In the latest development in the Twitter v/s Indian government feud, the micro-blogging site’s interim resident grievance officer for India has decided to step down from his position less than a month after he was appointed. Dharmendra Chatur’s stepping down has once again left Twitter without a grievance official which was mandated by the new Information Technology (Intermediary Guidelines and Digital Media Ethics Code) Rules 2021.
Twitter declined to comment on this issue, while Chatur’s name has been removed from the social media company’s website.
According to the new IT rules, all major social media intermediaries with a user base of over 50 lakh would be required to appoint a grievance officer to manage complaints from Indian subscribers and share the name and contact details of such officers. The companies are also mandated to appoint a chief compliance officer, a Nodal Contact Person, and a resident grievance officer, and all of them should be residents in India.
Given three months to comply with the rules, Twitter had announced (after the deadline had passed) that it intended to comply with the new rules and would share the details of the chief compliance officer. Twitter has already been criticized by the government for “beating around the bush” and not complying with the IT rules, and with Chatur’s resignation, the micro-blogging site finds itself without any executive in that role. Twitter has already appointed a nodal contact person and a resident grievance officer on a contractual basis and is working to recruit people in these positions on a permanent basis.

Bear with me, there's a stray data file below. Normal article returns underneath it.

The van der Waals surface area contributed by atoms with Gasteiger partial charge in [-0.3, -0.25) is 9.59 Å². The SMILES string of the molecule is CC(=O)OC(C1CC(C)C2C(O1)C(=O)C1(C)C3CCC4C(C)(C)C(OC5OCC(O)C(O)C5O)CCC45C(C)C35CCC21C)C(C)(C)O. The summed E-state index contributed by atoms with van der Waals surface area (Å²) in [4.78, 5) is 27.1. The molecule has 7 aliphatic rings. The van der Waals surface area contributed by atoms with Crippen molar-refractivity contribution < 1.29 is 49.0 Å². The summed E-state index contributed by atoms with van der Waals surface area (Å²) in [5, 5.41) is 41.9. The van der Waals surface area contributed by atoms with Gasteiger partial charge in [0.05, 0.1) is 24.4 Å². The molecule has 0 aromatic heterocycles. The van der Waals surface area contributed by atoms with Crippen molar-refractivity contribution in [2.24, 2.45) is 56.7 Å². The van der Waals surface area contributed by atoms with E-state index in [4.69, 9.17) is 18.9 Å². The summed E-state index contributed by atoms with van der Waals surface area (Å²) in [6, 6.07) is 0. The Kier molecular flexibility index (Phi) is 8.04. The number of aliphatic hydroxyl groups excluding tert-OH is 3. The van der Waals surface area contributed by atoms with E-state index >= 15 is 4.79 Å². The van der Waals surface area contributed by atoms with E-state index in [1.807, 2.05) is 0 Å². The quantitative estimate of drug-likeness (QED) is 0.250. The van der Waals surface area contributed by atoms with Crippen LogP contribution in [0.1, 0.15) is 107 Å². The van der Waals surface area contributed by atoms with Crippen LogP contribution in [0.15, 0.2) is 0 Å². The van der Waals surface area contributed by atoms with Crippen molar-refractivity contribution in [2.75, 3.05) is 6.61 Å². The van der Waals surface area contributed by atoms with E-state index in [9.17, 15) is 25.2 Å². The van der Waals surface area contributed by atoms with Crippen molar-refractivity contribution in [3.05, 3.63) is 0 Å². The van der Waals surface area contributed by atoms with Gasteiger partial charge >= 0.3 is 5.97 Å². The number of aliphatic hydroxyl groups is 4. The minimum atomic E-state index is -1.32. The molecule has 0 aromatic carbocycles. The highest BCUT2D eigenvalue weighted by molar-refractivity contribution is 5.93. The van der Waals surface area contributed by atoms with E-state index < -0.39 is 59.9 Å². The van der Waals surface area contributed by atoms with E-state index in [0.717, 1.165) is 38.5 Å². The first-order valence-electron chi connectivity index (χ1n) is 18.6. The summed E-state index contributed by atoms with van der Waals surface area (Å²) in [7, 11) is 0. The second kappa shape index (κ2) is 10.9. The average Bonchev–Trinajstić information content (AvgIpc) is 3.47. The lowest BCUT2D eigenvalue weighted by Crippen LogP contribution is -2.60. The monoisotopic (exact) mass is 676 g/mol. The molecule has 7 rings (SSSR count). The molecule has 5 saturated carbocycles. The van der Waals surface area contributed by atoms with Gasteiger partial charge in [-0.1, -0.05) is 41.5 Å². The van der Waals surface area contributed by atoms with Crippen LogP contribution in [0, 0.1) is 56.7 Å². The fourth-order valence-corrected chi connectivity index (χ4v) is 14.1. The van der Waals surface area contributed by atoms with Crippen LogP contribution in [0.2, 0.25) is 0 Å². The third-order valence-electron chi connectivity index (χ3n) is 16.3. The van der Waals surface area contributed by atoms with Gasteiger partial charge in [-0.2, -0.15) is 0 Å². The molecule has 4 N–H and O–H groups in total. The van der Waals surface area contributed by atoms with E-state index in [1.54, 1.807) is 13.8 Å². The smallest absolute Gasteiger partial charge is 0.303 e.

The Ministry of Electronics and Information Technology (MeitY) had flagged Chatur’s appointment as “non-compliant” with the norms of the Intermediary Guidelines and Digital Media Ethics Code since he was not on the company’s payroll.
Twitter, which recently lost its immunity and would henceforth be held legally responsible for content posted on its platform, has been engaged in a bitter feud with the ruling BJP government since farmers’ protests earlier this year, with the company refusing to take action against accounts that trended #farmersgenocide during the farmers’ tractor rally on Republic Day. In later months, it was forced to take down a host of accounts after being pressurized by the government. The new IT rules were another topic of contention, as the government had slammed Twitter for deliberately defying and not complying with the rules.
With the increase of government scrutiny on social media, it seems that freedom of speech and expression is fast becoming a thing of the past.